This post is co-authored by Brooke Faught, DNP, WHNP-BC, NCMP, IF, and Brandy Hood, MD
Urinary incontinence impacts women’s lives and wellbeing in more ways than the obvious, including contributing to social isolation, falls, and hip fractures. It is also a tremendous financial burden on patients and on the nation, with an estimated annual cost of $66 billion in the United States.
Yet despite the personal and societal costs, even discussing incontinence with patients often means overcoming stigma. Patients often fail to divulge their experience with urinary incontinence unless specifically questioned. And when they do, they often couch it defensively and tentatively. Clinicians often hear, “Oh yeah, I leak a little when I run, but I’ve had two babies. That’s normal, right?” Or, “I always have to pee as soon as I put my key in the door and sometimes I don’t make it.”
While urinary incontinence is fairly common, it is not a normal symptom that patients should be afraid to discuss or tolerate. As providers, we need to ensure our patients understand that and know that we can help.
In this post, we’ll discuss tools for evaluation and treatment that providers should know.
Types of Urinary Incontinence
First, let’s understand the types and causes of urinary incontinence. The most common types are stress and urge.
- Stress incontinence occurs when a defect in the supportive tissue of the urethra and/or pelvic floor allows urine to pass through the urethral sphincters due to heightened abdominal pressures often caused from jumping, laughing, sneezing, coughing, and vomiting.
- Urge incontinence occurs due to overactivity of the detrusor muscle of the bladder that causes an increase in intravesical pressure. During a detrusor contraction, urine in a full bladder either expels out of the urethra or refluxes back up into the kidneys. While more noticeable, urinary incontinence is less concerning than reflux.
Other less common types of urinary incontinence include functional and overflow incontinence. Although outside the scope of this blog post, patients with urinary incontinence should also be screened for fecal incontinence.
Providers need to conduct thorough evaluations for urinary incontinence. That means asking questions about:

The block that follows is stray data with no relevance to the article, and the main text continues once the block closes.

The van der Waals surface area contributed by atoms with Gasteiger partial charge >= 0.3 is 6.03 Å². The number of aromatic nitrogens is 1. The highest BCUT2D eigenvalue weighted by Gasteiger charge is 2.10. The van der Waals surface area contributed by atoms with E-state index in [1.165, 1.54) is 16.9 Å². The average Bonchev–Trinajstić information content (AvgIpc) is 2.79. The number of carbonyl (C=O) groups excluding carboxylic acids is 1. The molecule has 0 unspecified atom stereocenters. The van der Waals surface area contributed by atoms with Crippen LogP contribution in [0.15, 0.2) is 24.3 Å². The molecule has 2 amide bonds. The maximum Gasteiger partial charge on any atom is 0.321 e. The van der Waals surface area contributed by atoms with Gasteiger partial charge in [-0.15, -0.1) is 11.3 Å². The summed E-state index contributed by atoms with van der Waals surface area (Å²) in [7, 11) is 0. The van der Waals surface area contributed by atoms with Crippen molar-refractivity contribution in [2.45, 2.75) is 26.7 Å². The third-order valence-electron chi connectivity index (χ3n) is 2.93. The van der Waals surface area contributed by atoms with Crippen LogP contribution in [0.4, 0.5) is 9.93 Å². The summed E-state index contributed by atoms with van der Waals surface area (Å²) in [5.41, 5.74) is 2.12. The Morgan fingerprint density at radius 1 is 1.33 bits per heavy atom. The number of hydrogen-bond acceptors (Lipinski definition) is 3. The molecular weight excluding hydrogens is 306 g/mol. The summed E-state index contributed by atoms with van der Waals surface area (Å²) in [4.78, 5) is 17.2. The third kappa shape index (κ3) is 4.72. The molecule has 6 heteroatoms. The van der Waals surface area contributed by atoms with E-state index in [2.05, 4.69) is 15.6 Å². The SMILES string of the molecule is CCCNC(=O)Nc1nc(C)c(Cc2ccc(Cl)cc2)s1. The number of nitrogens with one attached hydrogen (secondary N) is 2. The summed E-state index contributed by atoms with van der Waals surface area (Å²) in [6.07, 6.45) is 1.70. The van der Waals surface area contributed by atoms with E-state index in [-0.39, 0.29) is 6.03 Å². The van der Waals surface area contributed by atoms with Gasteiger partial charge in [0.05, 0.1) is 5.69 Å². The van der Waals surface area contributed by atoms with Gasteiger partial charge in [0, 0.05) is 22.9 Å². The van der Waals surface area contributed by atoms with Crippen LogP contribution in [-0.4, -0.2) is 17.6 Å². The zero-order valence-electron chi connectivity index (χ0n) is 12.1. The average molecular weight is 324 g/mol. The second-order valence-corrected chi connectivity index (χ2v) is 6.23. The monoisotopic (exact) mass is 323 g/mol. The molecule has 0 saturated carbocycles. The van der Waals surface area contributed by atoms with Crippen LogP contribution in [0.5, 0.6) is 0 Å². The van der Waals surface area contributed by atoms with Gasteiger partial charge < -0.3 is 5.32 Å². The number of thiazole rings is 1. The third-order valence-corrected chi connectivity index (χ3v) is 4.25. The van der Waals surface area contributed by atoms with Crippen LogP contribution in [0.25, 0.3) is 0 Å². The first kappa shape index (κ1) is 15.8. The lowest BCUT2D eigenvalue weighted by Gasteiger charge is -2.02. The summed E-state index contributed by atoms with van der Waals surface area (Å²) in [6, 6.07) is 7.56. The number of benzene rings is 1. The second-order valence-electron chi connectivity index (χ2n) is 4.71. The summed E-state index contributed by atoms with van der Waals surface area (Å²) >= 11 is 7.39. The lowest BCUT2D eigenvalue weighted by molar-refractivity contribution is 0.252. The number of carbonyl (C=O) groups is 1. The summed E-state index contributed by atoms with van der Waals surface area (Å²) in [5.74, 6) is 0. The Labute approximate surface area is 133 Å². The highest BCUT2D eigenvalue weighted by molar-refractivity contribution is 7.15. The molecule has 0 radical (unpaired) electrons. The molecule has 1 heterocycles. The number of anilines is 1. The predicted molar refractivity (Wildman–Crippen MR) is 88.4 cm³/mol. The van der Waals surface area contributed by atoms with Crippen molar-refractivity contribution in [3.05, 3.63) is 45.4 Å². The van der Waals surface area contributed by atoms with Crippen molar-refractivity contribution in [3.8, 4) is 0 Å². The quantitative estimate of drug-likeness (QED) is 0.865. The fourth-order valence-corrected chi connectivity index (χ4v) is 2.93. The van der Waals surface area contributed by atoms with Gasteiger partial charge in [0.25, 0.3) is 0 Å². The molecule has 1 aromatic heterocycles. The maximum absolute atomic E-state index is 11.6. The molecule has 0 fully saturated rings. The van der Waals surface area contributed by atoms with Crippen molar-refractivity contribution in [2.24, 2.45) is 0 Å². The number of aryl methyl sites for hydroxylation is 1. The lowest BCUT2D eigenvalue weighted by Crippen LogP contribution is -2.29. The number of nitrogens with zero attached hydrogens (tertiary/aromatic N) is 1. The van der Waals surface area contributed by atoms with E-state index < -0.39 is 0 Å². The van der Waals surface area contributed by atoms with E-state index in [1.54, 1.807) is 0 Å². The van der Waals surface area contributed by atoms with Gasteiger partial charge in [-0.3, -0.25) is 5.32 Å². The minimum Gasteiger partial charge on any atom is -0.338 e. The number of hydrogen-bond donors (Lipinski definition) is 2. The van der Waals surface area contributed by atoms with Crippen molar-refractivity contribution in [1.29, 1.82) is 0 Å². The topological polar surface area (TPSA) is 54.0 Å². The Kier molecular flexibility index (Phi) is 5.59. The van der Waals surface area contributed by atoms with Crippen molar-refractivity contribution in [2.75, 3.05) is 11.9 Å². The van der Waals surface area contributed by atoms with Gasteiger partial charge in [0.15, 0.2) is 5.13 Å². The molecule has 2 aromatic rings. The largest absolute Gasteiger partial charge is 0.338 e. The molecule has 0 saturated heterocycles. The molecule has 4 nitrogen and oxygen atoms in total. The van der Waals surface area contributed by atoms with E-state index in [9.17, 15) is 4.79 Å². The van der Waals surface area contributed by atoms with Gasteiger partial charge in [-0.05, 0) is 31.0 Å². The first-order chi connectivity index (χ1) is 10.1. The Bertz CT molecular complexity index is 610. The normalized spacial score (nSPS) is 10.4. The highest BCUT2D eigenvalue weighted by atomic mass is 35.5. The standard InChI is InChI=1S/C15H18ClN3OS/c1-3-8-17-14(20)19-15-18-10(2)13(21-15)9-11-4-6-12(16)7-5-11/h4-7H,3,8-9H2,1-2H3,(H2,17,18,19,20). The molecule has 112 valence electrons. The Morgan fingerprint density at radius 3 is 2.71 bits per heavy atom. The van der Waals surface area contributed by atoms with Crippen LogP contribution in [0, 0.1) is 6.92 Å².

- frequency of symptoms
- exacerbating factors
- volume of leakage
- number of pads used each day
- urinary frequency
- symptom impact
- risk factors, including:
- past pregnancies
- number of vaginal deliveries
- vulvovaginal and pelvic surgeries
- menopausal status, neurologic conditions
- history of recurrent UTIs
Voiding Diaries: A 24-48 voiding diary is a great evaluation tool because it allows for the comparison of fluid input/output and also provides objective data when evaluating treatment efficacy.
Exam: A full pelvic floor examination aids the health care provider in understanding important urogenital factors that may be associated with a patient’s symptoms including pelvic floor tone and strength, prolapse, urethral hypermobility, and vulvovaginal tissue atrophy. The provider should perform a digital and speculum exam. Patients should also be examined in the supine and standing positions. Urodynamics provides additional details about patients’ symptoms of incontinence and should be considered in cases where patients report mixed urinary incontinence (more than one type of incontinence) or when they do not respond to conventional therapy such as behavioral modifications, pelvic floor physical therapy and/or oral medications.
Many patients report onset of stress incontinence during pregnancy and after vaginal deliveries, although nulliparous status and lack of previous vaginal deliveries does not preclude the patient from experiencing stress incontinence. Genetics also plays a big role in a woman’s potential for experiencing stress incontinence.
Weight loss may help patients reduce stress incontinence. In some cases, continence pessaries provide enough support at the urethral neck to prevent stress incontinence. I also often recommend pelvic floor physical therapy as a first line treatment approach for women reporting stress incontinence unless they have severe urethral hypermobility (identified on exam) and/or intrinsic sphincter deficiency (identified on urodynamics). In the latter cases, women often require surgical intervention.
If patients fail conservative interventions including at least two oral anticholinergic meds and/or a β3 -adrenergic agonist, they are candidates for third-line therapies including neuromodulation and intravesical Botulinum Type-A toxin. Tibial nerve stimulation offers patients a non-invasive treatment option for urgency and urge urinary incontinence, although patients must come into the medical clinic for twelve weekly 30-minute sessions. Sacroneuromodulation involves the surgical placement of a small implant that functions at the pudendal nerve complex. The length of the battery life depends upon multiple variables of each individual patient. Intravesical Botulinum Type-A toxin is injected directly into the bladder mucosa with the assistance of the cystoscope. The effects of this therapy may last up to 6 months although upwards of 5% of recipients experience transient urinary retention.
Final Thoughts for Providers
Urinary incontinence is not just a nuisance that should be ignored or tolerated, but rather a health condition with significant personal and economic impacts. Health care providers who care for women should screen for urinary incontinence and offer treatment and/or an appropriate referral(s) when identified. It is our responsibility to bring conversations about incontinence out of the shadows, and ensure our patients get the care they need and the quality of life they deserve.